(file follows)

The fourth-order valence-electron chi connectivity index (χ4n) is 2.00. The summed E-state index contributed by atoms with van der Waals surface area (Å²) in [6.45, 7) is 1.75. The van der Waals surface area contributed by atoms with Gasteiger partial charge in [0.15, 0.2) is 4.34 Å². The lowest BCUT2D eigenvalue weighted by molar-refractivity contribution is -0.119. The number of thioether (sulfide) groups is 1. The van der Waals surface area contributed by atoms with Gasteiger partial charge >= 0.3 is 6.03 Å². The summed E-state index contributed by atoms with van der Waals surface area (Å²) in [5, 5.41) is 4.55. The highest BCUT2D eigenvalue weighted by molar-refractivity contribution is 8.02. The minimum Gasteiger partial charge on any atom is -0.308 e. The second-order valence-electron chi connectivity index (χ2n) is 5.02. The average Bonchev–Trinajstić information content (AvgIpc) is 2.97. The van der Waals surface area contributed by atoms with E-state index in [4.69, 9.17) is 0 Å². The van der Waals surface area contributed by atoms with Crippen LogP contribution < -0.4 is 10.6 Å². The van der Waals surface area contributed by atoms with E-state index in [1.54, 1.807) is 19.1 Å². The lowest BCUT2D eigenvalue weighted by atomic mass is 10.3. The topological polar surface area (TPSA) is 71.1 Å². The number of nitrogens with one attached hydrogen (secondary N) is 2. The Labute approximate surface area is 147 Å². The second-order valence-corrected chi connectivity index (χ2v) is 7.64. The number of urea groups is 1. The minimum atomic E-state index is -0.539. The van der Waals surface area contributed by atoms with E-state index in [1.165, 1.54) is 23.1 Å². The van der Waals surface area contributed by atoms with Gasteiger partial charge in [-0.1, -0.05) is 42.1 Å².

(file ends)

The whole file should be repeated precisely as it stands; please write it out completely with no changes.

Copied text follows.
The fourth-order valence-electron chi connectivity index (χ4n) is 2.00. The summed E-state index contributed by atoms with van der Waals surface area (Å²) in [6.45, 7) is 1.75. The van der Waals surface area contributed by atoms with Gasteiger partial charge in [0.15, 0.2) is 4.34 Å². The lowest BCUT2D eigenvalue weighted by molar-refractivity contribution is -0.119. The number of thioether (sulfide) groups is 1. The van der Waals surface area contributed by atoms with Gasteiger partial charge >= 0.3 is 6.03 Å². The summed E-state index contributed by atoms with van der Waals surface area (Å²) in [5, 5.41) is 4.55. The highest BCUT2D eigenvalue weighted by molar-refractivity contribution is 8.02. The minimum Gasteiger partial charge on any atom is -0.308 e. The second-order valence-electron chi connectivity index (χ2n) is 5.02. The average Bonchev–Trinajstić information content (AvgIpc) is 2.97. The van der Waals surface area contributed by atoms with E-state index in [4.69, 9.17) is 0 Å². The van der Waals surface area contributed by atoms with Crippen LogP contribution < -0.4 is 10.6 Å². The van der Waals surface area contributed by atoms with E-state index in [1.54, 1.807) is 19.1 Å². The lowest BCUT2D eigenvalue weighted by atomic mass is 10.3. The topological polar surface area (TPSA) is 71.1 Å². The number of nitrogens with one attached hydrogen (secondary N) is 2. The Labute approximate surface area is 147 Å². The second-order valence-corrected chi connectivity index (χ2v) is 7.64. The number of urea groups is 1. The minimum atomic E-state index is -0.539. The van der Waals surface area contributed by atoms with E-state index in [1.165, 1.54) is 23.1 Å². The van der Waals surface area contributed by atoms with Gasteiger partial charge in [-0.1, -0.05) is 42.1 Å².